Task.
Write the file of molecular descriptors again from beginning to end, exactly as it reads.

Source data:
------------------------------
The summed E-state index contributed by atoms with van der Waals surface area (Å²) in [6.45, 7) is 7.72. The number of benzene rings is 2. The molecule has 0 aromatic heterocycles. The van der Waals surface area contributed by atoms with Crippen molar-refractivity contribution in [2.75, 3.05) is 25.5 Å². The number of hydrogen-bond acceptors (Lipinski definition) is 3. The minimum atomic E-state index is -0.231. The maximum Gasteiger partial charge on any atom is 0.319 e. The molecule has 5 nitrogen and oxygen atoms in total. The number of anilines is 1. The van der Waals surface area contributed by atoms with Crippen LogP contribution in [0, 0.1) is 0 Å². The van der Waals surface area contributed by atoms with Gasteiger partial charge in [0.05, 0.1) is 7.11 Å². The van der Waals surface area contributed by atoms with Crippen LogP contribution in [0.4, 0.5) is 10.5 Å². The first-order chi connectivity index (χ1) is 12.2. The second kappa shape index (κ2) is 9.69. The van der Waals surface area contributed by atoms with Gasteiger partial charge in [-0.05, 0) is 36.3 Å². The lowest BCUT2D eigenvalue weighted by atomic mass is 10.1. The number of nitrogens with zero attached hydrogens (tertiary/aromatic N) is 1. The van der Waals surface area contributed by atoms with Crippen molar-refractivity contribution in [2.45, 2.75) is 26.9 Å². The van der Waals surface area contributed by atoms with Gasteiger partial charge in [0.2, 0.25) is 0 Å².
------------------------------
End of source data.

The summed E-state index contributed by atoms with van der Waals surface area (Å²) in [6.45, 7) is 7.72. The number of benzene rings is 2. The molecule has 0 aromatic heterocycles. The van der Waals surface area contributed by atoms with Crippen molar-refractivity contribution in [2.75, 3.05) is 25.5 Å². The number of hydrogen-bond acceptors (Lipinski definition) is 3. The minimum atomic E-state index is -0.231. The maximum Gasteiger partial charge on any atom is 0.319 e. The molecule has 5 nitrogen and oxygen atoms in total. The number of anilines is 1. The van der Waals surface area contributed by atoms with Crippen LogP contribution in [0, 0.1) is 0 Å². The van der Waals surface area contributed by atoms with Gasteiger partial charge in [0.05, 0.1) is 7.11 Å². The van der Waals surface area contributed by atoms with Crippen LogP contribution in [0.4, 0.5) is 10.5 Å². The first-order chi connectivity index (χ1) is 12.2. The second kappa shape index (κ2) is 9.69. The van der Waals surface area contributed by atoms with Gasteiger partial charge in [-0.05, 0) is 36.3 Å². The lowest BCUT2D eigenvalue weighted by atomic mass is 10.1. The number of nitrogens with zero attached hydrogens (tertiary/aromatic N) is 1. The van der Waals surface area contributed by atoms with Crippen molar-refractivity contribution in [2.45, 2.75) is 26.9 Å². The van der Waals surface area contributed by atoms with Gasteiger partial charge in [0.2, 0.25) is 0 Å².